Based on the facts alleged, we conclude Milagro owed a duty of care to Boon not to misrepresent affirmatively the nature of the hazard that he had encountered.
C. Other Contentions
Defendant argues that, given the exigencies and dangers of the incident, and the circumstances leading up to Reynaldo's barricading himself in the family home with weapons, it was not unreasonable for Milagro to fail to provide complete and accurate information to the police.
“Plaintiff would have the Court believe that a reasonable person placed in Ms. Rivera's shoes would have the presence of mind to relate all incidents that might or might not be helpful to them, to the police within seconds of arriving at the scene. [The trial court] properly focused on Ms. Rivera's state of mind at the time she was questioned and what response the reasonable person placed in her position would have made.”
If by this argument defendant suggests that we may conclude as a matter of law Milagro was not negligent when she told Boon her husband was not violent, we decline the invitation. Whether or not certain conduct was unreasonable, i.e., whether it constituted a breach of the standard of care, and whether it was a legal cause of injury, are normally questions of fact. (Kurinij v. Hanna & Morton (1997) 55 Cal.App.4th 853, 864, 64 Cal.Rptr.2d 324.) Such a factual determination is not appropriate on demurrer.
Milagro contends that the first amended complaint fails to state a cause of action by Crystal Boon for negligent infliction of emotional distress. The first amended complaint is confusing in this respect. In their caption to the fourth cause of action, plaintiffs state that the claim is asserted on behalf of Donald Boon. Paragraph 53 of the fourth cause of action, however, states that as a result of the alleged conduct, both plaintiffs suffered damages. Milagro argues that no claim is stated based on Thing v. La Chusa (1989) 48 Cal.3d 644, 257 Cal.Rptr. 865, 771 P.2d 814. Plaintiffs do not contend otherwise. We agree that Crystal Boon has not stated a cause of action for negligent infliction of emotional distress under either bystander or direct liability theories, and that the demurrer to that cause of action by Crystal Boon was properly sustained.
As to Donald Boon's cause of action for negligent infliction of emotional distress and Crystal Boon's cause of action for loss of consortium, Milagro argues only that they suffer from the same defects as the negligence claim. Accordingly, and because we conclude that the negligence claim is legally sufficient, the sustaining of the demurrer to Donald Boon's negligent infliction of emotional distress claim and to Crystal Boon's cause of action for loss of consortium was likewise improper.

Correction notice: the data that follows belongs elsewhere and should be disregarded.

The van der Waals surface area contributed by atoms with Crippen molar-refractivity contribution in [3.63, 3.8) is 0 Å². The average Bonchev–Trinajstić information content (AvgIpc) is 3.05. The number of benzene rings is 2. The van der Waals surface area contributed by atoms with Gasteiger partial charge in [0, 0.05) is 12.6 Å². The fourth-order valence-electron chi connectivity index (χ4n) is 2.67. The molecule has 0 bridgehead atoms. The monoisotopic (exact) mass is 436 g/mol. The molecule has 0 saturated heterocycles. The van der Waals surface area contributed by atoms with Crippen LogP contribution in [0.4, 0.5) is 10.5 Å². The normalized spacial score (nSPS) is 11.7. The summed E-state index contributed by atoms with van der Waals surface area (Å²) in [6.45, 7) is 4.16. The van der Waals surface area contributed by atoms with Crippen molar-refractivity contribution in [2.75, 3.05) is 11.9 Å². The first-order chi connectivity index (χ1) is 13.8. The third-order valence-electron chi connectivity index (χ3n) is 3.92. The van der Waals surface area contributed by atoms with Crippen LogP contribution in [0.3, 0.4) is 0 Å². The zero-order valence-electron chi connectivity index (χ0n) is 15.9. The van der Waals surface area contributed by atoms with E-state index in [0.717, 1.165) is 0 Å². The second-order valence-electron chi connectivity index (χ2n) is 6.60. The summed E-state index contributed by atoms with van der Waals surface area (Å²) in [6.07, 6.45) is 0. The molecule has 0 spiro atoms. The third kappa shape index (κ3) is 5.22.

Finally, Milagro contends that all three causes of action are uncertain. Although the factual recitals in the complaint are not airtight, they apprise defendant of the issues she is to meet and, therefore, are not legally uncertain. (5 Witkin, Cal. Procedure (4th ed. 1997) Pleading, § 929.)
The judgment is reversed. The matter is remanded to the trial court to vacate the order sustaining the demurrers to the causes of action against Milagro and to enter a new and different order, overruling the demurrer to the third cause of action by Donald Boon against Milagro Rivera, overruling the demurrer to the fourth cause of action by Donald Boon against Milagro Rivera, sustaining the demurrer to the fourth cause of action by Crystal Boon against Milagro Rivera, and overruling the demurrer to the sixth cause of action by Crystal Boon against Milagro Rivera.
Appellants shall recover their costs on appeal.
1. According to statements made by plaintiff's counsel at the hearing on the demurrer, plaintiffs had earlier dismissed the action against Pinegrove. Reynaldo attempted to join in the demurrer of his wife but the request was denied. No issue is presented here with respect to the claims against Reynaldo.
2. The allegation in the First Amended Complaint states that Reynaldo “had been previously diagnosed as 5150.” By that we assume, plaintiffs were referring to Welfare and Institutions Code section 5150 which authorizes a 72-hour hold where there is probable cause to believe a person is a danger to himself or others or is gravely disabled.
3. Civil Code section 1714.9 provides in part: “(a) Notwithstanding statutory or decisional law to the contrary, any person is responsible not only for the results of that person's willful acts causing injury to a peace officer, firefighter, or any emergency medical personnel employed by a public entity, but also for any injury occasioned to that person by the want of ordinary care or skill in the management of the person's property or person, in any of the following situations: [¶] (1) Where the conduct causing the injury occurs after the person knows or should have known of the presence of the peace officer, firefighter, or emergency medical personnel. [¶] ․ [¶] (3)Where the conduct causing the injury was intended to injure the peace officer, firefighter, or emergency medical personnel.” (Civ.Code, § 1714.9, subds. (a)(1) and (a)(3).) All statutory references are to the Civil Code unless otherwise noted.
RUBIN (L.D.), J.* FN* Judge of the Los Angeles County Superior Court, assigned by the Chief Justice pursuant to article VI, section 6 of the California Constitution.
HASTINGS, Acting P.J., and CURRY, J., concur.